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Last week, Congress passed landmark legislation renewing for six years the US government’s most important surveillance programs under Section 702 of the Foreign Intelligence Surveillance Act (FISA). The legislative process surrounding the bill was fraught and highly divisive for both parties in Congress. Although early judgments cannot be conclusive, the result — continuing the Section 702 program with minor changes — may well signal the ebbing of the wave of reaction from the 2013 Snowden revelations concerning US intelligence spying on the activities of American citizens.
In 2015, a coalition of libertarian-leaning Republicans had combined with liberal privacy-advocate Democrats to force the ending of the so-called metadata (bulk data collection) intelligence collection program with the passage of the USA Freedom Act. In the current legislative battle, the defeat of that coalition on Section 702 reauthorization heralds a new balance of power between security hawks and pro-privacy and libertarian forces.
To review, under Section 702, the government is authorized to direct, without a warrant, US telecom and internet companies — for example, Facebook, Google, and AT&T — to collect information such as e-mails and other communications from foreigners outside the US. Given the geographically anonymous nature of the internet, numerous Americans are swept up in this dragnet, even after the companies have taken steps to minimize these instances. Under a program that was temporarily suspended last year after repeated criticism by the special FISA court, US intelligence agencies were also allowed to query data that was “about” an individual or organization. The “about” data could emerge when a selected communication contained a mention of another person or organization.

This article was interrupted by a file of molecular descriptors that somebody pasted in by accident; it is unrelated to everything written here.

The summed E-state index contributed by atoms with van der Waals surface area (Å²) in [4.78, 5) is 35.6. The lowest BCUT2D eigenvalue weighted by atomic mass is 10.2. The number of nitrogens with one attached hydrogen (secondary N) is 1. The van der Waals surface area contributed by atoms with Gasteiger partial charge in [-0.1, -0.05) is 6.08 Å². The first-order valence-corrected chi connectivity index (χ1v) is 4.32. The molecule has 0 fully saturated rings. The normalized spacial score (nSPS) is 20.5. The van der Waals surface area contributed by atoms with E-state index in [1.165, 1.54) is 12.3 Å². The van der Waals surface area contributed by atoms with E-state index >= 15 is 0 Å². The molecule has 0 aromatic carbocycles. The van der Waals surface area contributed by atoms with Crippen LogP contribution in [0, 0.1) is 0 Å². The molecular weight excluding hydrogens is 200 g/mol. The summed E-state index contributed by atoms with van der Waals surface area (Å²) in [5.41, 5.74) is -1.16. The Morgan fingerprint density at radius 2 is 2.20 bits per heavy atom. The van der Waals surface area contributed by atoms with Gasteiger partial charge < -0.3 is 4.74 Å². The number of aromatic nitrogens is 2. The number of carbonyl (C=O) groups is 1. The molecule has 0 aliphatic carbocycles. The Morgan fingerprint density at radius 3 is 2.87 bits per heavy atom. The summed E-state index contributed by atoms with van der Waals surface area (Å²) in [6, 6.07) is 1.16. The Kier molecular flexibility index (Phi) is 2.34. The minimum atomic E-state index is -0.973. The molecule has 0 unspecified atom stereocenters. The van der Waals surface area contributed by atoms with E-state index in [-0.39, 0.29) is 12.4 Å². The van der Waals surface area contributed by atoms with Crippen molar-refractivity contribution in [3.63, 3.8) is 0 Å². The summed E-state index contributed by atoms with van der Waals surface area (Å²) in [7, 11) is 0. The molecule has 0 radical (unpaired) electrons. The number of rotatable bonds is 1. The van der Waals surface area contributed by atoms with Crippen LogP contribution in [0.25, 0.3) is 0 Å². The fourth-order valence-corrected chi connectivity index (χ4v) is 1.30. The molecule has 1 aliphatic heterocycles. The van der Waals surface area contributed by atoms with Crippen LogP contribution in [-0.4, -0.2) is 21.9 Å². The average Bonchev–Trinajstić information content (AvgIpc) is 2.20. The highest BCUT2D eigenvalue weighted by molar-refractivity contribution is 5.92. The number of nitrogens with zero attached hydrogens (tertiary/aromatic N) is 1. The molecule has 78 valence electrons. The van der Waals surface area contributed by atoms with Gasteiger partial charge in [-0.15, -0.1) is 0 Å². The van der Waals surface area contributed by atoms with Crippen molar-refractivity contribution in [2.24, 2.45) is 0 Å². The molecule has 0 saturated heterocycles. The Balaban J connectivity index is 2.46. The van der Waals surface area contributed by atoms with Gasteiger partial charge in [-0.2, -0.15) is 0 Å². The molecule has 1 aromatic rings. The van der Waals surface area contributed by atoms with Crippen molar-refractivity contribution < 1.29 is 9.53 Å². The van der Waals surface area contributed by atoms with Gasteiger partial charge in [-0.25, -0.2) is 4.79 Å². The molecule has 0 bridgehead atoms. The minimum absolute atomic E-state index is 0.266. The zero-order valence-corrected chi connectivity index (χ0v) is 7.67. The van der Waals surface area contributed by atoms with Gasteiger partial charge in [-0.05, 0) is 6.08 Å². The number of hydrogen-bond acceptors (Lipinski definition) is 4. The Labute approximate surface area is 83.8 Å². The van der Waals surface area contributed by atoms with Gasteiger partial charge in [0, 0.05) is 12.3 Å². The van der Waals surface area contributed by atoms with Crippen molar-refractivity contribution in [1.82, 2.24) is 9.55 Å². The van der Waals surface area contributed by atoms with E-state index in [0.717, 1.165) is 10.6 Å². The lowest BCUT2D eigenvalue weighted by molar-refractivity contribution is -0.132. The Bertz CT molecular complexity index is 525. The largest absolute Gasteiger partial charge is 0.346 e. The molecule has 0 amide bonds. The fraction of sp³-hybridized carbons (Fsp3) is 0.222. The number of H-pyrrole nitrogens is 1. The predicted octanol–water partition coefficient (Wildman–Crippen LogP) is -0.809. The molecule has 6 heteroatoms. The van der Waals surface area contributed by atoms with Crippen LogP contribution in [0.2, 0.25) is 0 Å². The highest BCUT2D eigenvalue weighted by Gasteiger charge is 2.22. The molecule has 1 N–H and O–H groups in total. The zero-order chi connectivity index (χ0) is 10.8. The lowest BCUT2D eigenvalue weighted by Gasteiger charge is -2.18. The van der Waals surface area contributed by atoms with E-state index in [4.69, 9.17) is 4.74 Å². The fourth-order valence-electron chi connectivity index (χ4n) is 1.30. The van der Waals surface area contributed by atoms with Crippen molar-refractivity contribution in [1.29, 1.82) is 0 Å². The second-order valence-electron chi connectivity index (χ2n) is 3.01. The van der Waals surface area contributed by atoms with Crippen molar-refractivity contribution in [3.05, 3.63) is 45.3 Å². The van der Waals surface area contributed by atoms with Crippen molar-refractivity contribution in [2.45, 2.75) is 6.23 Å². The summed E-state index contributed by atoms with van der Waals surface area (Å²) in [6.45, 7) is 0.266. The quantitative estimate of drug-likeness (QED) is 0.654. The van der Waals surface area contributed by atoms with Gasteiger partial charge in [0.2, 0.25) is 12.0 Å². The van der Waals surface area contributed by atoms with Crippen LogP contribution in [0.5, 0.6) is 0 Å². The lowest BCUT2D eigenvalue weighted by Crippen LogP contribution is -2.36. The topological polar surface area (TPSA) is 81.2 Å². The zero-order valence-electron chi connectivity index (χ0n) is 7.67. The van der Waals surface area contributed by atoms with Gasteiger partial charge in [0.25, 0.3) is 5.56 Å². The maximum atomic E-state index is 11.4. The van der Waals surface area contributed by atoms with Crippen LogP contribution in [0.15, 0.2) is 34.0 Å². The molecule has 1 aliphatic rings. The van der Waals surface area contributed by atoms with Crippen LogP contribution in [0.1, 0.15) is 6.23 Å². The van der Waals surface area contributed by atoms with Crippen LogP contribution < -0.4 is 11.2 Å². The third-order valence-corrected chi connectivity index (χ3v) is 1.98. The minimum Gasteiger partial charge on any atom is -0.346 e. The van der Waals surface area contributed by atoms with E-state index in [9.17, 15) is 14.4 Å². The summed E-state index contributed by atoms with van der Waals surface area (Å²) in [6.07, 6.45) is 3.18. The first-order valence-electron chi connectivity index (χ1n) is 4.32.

While there are several contentious issues surrounding the Section 702 program, the flashpoints in the months-long debate and legislative maneuvering over reauthorization revolved around two issues. The most important and the most difficult issue is related to demands for greater privacy protections for US citizens swept into the dragnet — and particularly the FBI practice of using Section 702 information for domestic criminal cases, which under normal circumstances would be a violation of the Fourth Amendment. The second issue, which received less substantive and political attention, is related to whether and under what conditions the “about” program could be reinstated.
In the end, Congress agreed to minimal changes in the process and conditions under which US intelligence agencies — and the FBI — can query data. Specifically, the FBI would need to get court approval under narrow circumstances. The warrant would come only late in an investigative process, after the FBI has already opened a criminal case against an American caught up in the data sweep, and even if there are no national security implications. The compromise has been labeled “fake reform” by critics such as Sen. Ron Wyden (D-OR), who pointed out that the legislation would still permit wide latitude for the FBI, without a warrant, to query American citizens’ communications because of unproven tips and before it had enough evidence to open a formal criminal investigation. Further, on the “about” intelligence, Congress agreed to allow intelligence agencies to restart the program after clearing the action with the FISA Court, and notifying Congress, which would have the option to veto such an action within 30 days.
Here are the most important political and policy takeaways from the legislative history of Section 702 reform:
Whatever the conflicted legislative history, the ultimate version of the FISA Section 702 reauthorization signals a major victory for more hawkish supporters of US government foreign (and domestic in some cases) surveillance programs. The legislation passed the Senate and House decisively — 65-34, and 256-164. After months of debate and widespread press coverage, it cannot be said that Congress did not know what it was legislating. Barring a Snowden-size set of new revelations exposing additional US intelligence agencies’ secret programs, privacy and libertarian advocates face a long six years before major changes in current foreign intelligence programs and practices are reviewed.
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